|Year : 2019 | Volume
| Issue : 5 | Page : 664
Commentary: Relevance of orbital measurements for the orbit surgeon
Cosultant Orbit and Oculoplasty Surgeon, Manipal Hospital, Bangalore, Karnataka, India
|Date of Web Publication||22-Apr-2019|
Dr. Lakshmi Mahesh
Cosultant Orbit and Oculoplasty Surgeon, Manipal Hospital, Bangalore, Karnataka
Source of Support: None, Conflict of Interest: None
|How to cite this article:|
Mahesh L. Commentary: Relevance of orbital measurements for the orbit surgeon. Indian J Ophthalmol 2019;67:664
First of all, the authors should be congratulated for bringing out such a systematic study. They have very rightly reiterated its need especially for the Indian population.
We all agree that the usefulness of such a study will be its ultimate clinical application in the practicality and appropriate surgical planning. As orbital surgeons, we rely on imaging to a great extent especially in cases of Thyroid Eye Disease (TED) and Dysthyroid Optic Neuropathy where orbital decompression is warranted.,
One wonders whether the bone density could play a role because the dimensions in this study were higher compared to Dr Dhanwate's study on dry skulls. It could be recommended to use thin slices preferably in the helical mode when selective CT orbit acquisition is done and enabling 3D reconstruction would mimic a dry bone study to an extent.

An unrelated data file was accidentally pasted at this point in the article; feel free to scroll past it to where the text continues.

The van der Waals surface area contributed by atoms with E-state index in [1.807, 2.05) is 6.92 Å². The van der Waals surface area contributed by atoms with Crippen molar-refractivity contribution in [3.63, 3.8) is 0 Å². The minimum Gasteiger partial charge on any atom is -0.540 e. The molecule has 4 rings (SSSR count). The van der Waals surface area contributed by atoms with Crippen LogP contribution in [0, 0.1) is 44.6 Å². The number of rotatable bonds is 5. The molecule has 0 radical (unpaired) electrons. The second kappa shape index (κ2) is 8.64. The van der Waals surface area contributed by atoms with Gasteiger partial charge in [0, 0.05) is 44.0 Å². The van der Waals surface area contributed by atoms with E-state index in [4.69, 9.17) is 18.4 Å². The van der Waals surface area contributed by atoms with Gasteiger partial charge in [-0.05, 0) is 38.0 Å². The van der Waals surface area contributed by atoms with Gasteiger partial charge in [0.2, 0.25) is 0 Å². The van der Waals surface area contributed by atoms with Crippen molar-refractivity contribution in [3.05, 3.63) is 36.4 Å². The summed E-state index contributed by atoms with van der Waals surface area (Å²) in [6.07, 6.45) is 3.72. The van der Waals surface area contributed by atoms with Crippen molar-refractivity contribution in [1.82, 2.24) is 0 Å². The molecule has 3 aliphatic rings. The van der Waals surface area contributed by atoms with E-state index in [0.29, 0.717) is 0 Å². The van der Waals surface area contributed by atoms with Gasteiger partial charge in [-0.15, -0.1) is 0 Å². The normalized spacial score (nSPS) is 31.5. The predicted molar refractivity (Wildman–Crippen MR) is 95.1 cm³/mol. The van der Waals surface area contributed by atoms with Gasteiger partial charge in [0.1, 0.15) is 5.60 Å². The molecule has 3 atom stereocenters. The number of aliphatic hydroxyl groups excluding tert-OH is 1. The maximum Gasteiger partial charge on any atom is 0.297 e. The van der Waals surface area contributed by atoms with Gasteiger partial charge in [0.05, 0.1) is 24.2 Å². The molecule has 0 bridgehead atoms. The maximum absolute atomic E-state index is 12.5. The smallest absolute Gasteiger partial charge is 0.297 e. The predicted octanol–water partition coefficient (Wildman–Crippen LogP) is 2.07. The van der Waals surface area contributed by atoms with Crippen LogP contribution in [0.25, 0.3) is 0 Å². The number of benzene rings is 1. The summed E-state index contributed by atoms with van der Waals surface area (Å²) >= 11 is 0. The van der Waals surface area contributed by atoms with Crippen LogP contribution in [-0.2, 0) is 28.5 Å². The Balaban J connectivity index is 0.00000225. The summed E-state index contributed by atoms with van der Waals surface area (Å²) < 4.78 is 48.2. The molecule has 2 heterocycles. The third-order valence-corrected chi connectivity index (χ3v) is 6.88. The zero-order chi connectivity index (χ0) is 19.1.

Alternatively, a few limited MRI sequences may be taken which would in addition to the morphology give information on the signal changes in the extra ocular muscles, orbital fat and so on. It could also clearly delineate between the optic nerve and its sheath which may prevent misinterpretation based only on optic nerve sheath complex noted on CT scan. For instance, optic atrophy may not be picked up on CT scan as it would be replaced by the CSF sleeve. The surgeon's confidence in diagnosing and planning an optic nerve sheath fenestration becomes manifold when one has the knowledge of the dimensions in the given patient versus normative data. We have noted that there can be significant muscle thickening and compression of the optic nerve even without increased proptosis as Asian Indian orbits tend to behave more tight in the TED process. This would be more in the South Indian population as the Orbital Indices are smaller when compared with Dr Dhanwate's study. Normative indices would also help for surgical planning of slow growing orbital tumours and asking for these measurements in our radiological requisitions routinely would be worthwhile.
Navigation-assisted orbital surgery and possible robotic orbital surgery in future could play a pivotal role and would certainly require these parameters. However, the ultimate importance of such data is to safe guard the vision with respect to the optic nerve function whatever the disease aetiology is.
| References|| |
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